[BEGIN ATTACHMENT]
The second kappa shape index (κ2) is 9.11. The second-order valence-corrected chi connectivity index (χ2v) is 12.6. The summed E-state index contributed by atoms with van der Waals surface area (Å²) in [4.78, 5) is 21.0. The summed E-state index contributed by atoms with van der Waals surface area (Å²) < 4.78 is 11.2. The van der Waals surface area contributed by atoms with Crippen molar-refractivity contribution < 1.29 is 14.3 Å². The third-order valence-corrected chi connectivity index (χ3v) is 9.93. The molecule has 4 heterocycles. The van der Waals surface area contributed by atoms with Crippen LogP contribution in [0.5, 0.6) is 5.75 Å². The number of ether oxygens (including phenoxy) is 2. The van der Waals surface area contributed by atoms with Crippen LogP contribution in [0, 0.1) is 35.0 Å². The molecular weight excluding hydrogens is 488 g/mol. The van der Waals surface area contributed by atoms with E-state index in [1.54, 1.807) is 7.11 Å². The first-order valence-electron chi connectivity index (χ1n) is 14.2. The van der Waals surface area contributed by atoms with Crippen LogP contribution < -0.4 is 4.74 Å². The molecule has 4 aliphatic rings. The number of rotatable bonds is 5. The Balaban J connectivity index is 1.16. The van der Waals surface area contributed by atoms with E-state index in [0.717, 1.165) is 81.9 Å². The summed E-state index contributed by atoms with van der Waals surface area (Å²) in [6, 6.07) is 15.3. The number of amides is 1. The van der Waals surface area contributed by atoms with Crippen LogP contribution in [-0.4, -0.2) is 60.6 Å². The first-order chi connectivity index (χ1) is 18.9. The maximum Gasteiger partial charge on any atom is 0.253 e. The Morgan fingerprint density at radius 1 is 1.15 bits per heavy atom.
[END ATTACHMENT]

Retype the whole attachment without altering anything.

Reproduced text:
The second kappa shape index (κ2) is 9.11. The second-order valence-corrected chi connectivity index (χ2v) is 12.6. The summed E-state index contributed by atoms with van der Waals surface area (Å²) in [4.78, 5) is 21.0. The summed E-state index contributed by atoms with van der Waals surface area (Å²) < 4.78 is 11.2. The van der Waals surface area contributed by atoms with Crippen molar-refractivity contribution < 1.29 is 14.3 Å². The third-order valence-corrected chi connectivity index (χ3v) is 9.93. The molecule has 4 heterocycles. The van der Waals surface area contributed by atoms with Crippen LogP contribution in [0.5, 0.6) is 5.75 Å². The number of ether oxygens (including phenoxy) is 2. The van der Waals surface area contributed by atoms with Crippen LogP contribution in [0, 0.1) is 35.0 Å². The molecular weight excluding hydrogens is 488 g/mol. The van der Waals surface area contributed by atoms with E-state index in [1.54, 1.807) is 7.11 Å². The first-order valence-electron chi connectivity index (χ1n) is 14.2. The van der Waals surface area contributed by atoms with Crippen LogP contribution < -0.4 is 4.74 Å². The molecule has 4 aliphatic rings. The number of rotatable bonds is 5. The Balaban J connectivity index is 1.16. The van der Waals surface area contributed by atoms with E-state index in [0.717, 1.165) is 81.9 Å². The summed E-state index contributed by atoms with van der Waals surface area (Å²) in [6, 6.07) is 15.3. The number of amides is 1. The van der Waals surface area contributed by atoms with Crippen LogP contribution in [-0.4, -0.2) is 60.6 Å². The first-order chi connectivity index (χ1) is 18.9. The maximum Gasteiger partial charge on any atom is 0.253 e. The Morgan fingerprint density at radius 1 is 1.15 bits per heavy atom.